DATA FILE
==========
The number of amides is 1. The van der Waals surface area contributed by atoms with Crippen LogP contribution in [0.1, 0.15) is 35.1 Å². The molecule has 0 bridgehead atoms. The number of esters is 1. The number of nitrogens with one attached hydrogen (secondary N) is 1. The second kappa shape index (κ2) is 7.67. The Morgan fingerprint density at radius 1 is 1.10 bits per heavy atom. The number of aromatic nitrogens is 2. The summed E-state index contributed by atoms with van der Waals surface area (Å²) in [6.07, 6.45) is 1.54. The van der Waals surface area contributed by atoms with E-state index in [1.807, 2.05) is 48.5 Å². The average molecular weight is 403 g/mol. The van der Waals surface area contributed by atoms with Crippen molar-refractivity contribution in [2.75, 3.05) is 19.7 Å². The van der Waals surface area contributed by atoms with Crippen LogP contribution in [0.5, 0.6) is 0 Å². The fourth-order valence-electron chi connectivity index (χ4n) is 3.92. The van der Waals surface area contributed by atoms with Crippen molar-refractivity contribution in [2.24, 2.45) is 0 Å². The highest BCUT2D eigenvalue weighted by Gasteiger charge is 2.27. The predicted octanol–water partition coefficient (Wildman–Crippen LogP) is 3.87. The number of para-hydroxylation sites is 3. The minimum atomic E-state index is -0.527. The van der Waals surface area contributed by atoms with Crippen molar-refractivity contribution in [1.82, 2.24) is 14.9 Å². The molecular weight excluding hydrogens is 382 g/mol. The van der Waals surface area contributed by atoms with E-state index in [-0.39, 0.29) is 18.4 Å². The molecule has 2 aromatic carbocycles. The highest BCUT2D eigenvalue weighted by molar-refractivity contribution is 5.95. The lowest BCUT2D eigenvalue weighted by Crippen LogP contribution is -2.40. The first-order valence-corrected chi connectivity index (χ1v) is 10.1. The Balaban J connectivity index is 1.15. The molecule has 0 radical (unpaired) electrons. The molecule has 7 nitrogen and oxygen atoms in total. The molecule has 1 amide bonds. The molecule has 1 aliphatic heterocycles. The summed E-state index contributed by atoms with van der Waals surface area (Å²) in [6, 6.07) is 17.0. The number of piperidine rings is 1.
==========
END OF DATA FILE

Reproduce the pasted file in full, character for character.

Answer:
The number of amides is 1. The van der Waals surface area contributed by atoms with Crippen LogP contribution in [0.1, 0.15) is 35.1 Å². The molecule has 0 bridgehead atoms. The number of esters is 1. The number of nitrogens with one attached hydrogen (secondary N) is 1. The second kappa shape index (κ2) is 7.67. The Morgan fingerprint density at radius 1 is 1.10 bits per heavy atom. The number of aromatic nitrogens is 2. The summed E-state index contributed by atoms with van der Waals surface area (Å²) in [6.07, 6.45) is 1.54. The van der Waals surface area contributed by atoms with E-state index in [1.807, 2.05) is 48.5 Å². The average molecular weight is 403 g/mol. The van der Waals surface area contributed by atoms with Crippen molar-refractivity contribution in [2.75, 3.05) is 19.7 Å². The van der Waals surface area contributed by atoms with Crippen LogP contribution in [0.5, 0.6) is 0 Å². The fourth-order valence-electron chi connectivity index (χ4n) is 3.92. The van der Waals surface area contributed by atoms with Crippen molar-refractivity contribution in [2.24, 2.45) is 0 Å². The highest BCUT2D eigenvalue weighted by Gasteiger charge is 2.27. The predicted octanol–water partition coefficient (Wildman–Crippen LogP) is 3.87. The number of para-hydroxylation sites is 3. The minimum atomic E-state index is -0.527. The van der Waals surface area contributed by atoms with Crippen molar-refractivity contribution in [1.82, 2.24) is 14.9 Å². The molecular weight excluding hydrogens is 382 g/mol. The van der Waals surface area contributed by atoms with E-state index in [-0.39, 0.29) is 18.4 Å². The molecule has 2 aromatic carbocycles. The highest BCUT2D eigenvalue weighted by molar-refractivity contribution is 5.95. The lowest BCUT2D eigenvalue weighted by Crippen LogP contribution is -2.40. The first-order valence-corrected chi connectivity index (χ1v) is 10.1. The Balaban J connectivity index is 1.15. The molecule has 0 radical (unpaired) electrons. The molecule has 7 nitrogen and oxygen atoms in total. The molecule has 1 amide bonds. The molecule has 1 aliphatic heterocycles. The summed E-state index contributed by atoms with van der Waals surface area (Å²) in [6, 6.07) is 17.0. The number of piperidine rings is 1.